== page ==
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Brentor, Devon  -  St Michael de Rupe Church
12th century

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Notes in italics from Devon by Bridget Cherry and Nikolaus Pevsner (1989)
Yale University Press, New Haven and London



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An exciting sight for miles around. A small church (40 by 14 ft) with W tower on a steep cliff of volcanic stone, standing all alone with its W front not 3 ft from the precipice. The site must have been of importance long before, for the walls of an earthwork surround the rock. The tower, 32 ft high, is embattled and unbuttressed. The body of the church has battlements on a corbel-table. Windows deeply splayed inside but only slightly outside, i.e. C13 at the latest, although some of the fabric may be C12. The earliest record of the church is before 1150. It belonged to Tavistock Abbey, which in 1232 established an annual fair here. There was a consecration by Bishop Stapledon in 1319. Restored in 1889-90 at the expense of the Duke of Bedford.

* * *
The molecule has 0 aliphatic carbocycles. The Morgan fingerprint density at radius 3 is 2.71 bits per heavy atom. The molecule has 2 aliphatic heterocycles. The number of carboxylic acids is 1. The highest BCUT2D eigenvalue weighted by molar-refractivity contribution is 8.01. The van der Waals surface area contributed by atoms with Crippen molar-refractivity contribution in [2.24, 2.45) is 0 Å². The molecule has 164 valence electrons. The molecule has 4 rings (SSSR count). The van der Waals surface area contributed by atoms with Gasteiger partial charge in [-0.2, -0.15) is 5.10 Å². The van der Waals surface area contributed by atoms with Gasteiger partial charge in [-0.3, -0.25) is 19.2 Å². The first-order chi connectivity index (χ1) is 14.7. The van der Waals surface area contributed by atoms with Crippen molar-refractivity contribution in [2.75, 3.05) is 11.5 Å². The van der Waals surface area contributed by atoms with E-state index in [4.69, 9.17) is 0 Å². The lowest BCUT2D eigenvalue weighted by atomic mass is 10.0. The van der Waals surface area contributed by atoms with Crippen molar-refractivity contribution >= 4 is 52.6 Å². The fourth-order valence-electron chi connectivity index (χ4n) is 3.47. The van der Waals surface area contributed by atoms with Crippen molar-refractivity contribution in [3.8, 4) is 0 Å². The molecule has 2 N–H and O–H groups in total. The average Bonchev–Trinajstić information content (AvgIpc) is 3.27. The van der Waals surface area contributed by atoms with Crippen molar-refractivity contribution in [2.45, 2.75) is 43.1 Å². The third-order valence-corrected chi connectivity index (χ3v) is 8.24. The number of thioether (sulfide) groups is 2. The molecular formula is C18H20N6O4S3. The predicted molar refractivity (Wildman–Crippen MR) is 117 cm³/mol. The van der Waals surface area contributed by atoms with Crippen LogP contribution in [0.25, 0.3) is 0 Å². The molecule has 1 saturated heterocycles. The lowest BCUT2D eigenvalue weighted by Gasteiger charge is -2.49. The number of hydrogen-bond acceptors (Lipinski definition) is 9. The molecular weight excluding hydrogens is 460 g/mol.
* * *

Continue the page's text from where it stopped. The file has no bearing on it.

It is the highest parish church in England (340 metres above sea level) and the fourth smallest. On a clear day one can reportedly see Dartmoor, Bodmin Moor, Exmoor, Plymouth Sound and the Brecon Beacons.

 

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